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Joyce Carol Oates

Joyce Carol Oates spoke to a group of graduate students Wednesday at Oregon State University. (Andy Cripe | Corvallis Gazette-Times)

“I never said I wanted to be a writer — I said I wanted to be a teacher,” Joyce Carol Oates told an audience Wednesday evening at Oregon State University’s CH2M Hill Alumni Center after someone asked how she told her parents that she wanted to be a writer.

As it turned out, Oates became both. She’s published more than 130 books — novels, short story and poetry collections and essays — and since the early 1960s has taught at Princeton University, University of Windsor and University of Detroit.

For these literary and educational achievements, Oates, 73, was named the inaugural recipient of OSU’s Stone Award for Lifetime Literary Achievement.

At Wednesday’s event, attended by about 600 people, Oates read two short stories and answered questions from the audience. In addition, Oates visited with undergraduate and graduate students Wednesday afternoon.

Oates is scheduled to formally accept the Stone Award tonight at a reception at the Portland Art Museum, where she’ll participate in an on-stage interview with OSU creative writing professor Tracy Daugherty.

Oates will also receive a $20,000 prize as part of the Stone Award.

The Stone Award was established after OSU alum Patrick Stone and his wife, Vicki, donated $600,000 to the College of Liberal Arts last year to showcase its creative writing program. OSU plans to award the prize every two years to American authors with both a large body of work and a track record for mentoring young writers.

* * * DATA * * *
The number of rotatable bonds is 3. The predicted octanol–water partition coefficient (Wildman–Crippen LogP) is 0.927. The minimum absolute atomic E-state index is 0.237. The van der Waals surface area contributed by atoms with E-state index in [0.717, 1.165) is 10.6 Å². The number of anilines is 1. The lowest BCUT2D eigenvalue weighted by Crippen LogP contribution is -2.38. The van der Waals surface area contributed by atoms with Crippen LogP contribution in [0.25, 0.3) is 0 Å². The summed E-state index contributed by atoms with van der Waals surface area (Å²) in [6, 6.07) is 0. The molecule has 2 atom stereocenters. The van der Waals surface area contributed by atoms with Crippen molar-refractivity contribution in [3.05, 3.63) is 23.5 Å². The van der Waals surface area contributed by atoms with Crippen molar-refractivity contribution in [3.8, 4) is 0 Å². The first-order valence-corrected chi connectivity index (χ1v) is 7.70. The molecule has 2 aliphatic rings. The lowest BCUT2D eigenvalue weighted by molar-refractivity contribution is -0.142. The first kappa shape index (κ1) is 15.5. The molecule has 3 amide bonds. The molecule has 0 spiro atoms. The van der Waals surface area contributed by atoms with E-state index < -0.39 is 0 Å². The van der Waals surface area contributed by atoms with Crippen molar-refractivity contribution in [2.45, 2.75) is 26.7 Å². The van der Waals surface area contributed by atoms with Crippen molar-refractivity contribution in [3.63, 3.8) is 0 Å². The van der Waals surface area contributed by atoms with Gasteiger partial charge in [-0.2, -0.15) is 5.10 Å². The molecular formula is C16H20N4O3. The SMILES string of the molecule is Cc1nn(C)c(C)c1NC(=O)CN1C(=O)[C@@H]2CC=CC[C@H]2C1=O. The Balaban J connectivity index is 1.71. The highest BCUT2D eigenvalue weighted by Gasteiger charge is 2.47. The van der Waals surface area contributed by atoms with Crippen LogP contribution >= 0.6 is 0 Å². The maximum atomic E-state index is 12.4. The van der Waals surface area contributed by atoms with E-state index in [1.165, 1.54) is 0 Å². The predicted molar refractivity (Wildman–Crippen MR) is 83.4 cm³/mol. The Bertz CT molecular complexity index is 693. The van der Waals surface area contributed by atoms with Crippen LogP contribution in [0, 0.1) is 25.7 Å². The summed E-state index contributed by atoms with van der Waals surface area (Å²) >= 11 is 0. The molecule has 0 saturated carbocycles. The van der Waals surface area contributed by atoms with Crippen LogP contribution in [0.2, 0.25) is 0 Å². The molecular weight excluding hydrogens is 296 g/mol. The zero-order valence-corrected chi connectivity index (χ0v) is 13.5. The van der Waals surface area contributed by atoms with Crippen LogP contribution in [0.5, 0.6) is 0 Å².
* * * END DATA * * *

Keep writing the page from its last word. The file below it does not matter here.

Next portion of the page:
While most of the questions were about her writing style and habits, Oates divulged details on her early years: she began her education in a one-room school house in Upstate New York and was the first in her family to graduate from high school.

Her roots, she explained, inspired her to write about the unglamorous side of society. Much of her work has focused on characters from lower-class backgrounds and often explore gender and violence.

“I try to write about those people who might be overlooked,” Oates said.

Prompted by a question, Oates described her joy in using new voices for the narrators and characters in her writing. She added that she’s not currently working on a piece and is thus in search of a new subject for a story.

“Maybe there’s a new subject in the room,” she said, with a smile.

Contact Gazette-Times reporter Gail Cole at 541-758-9510 or

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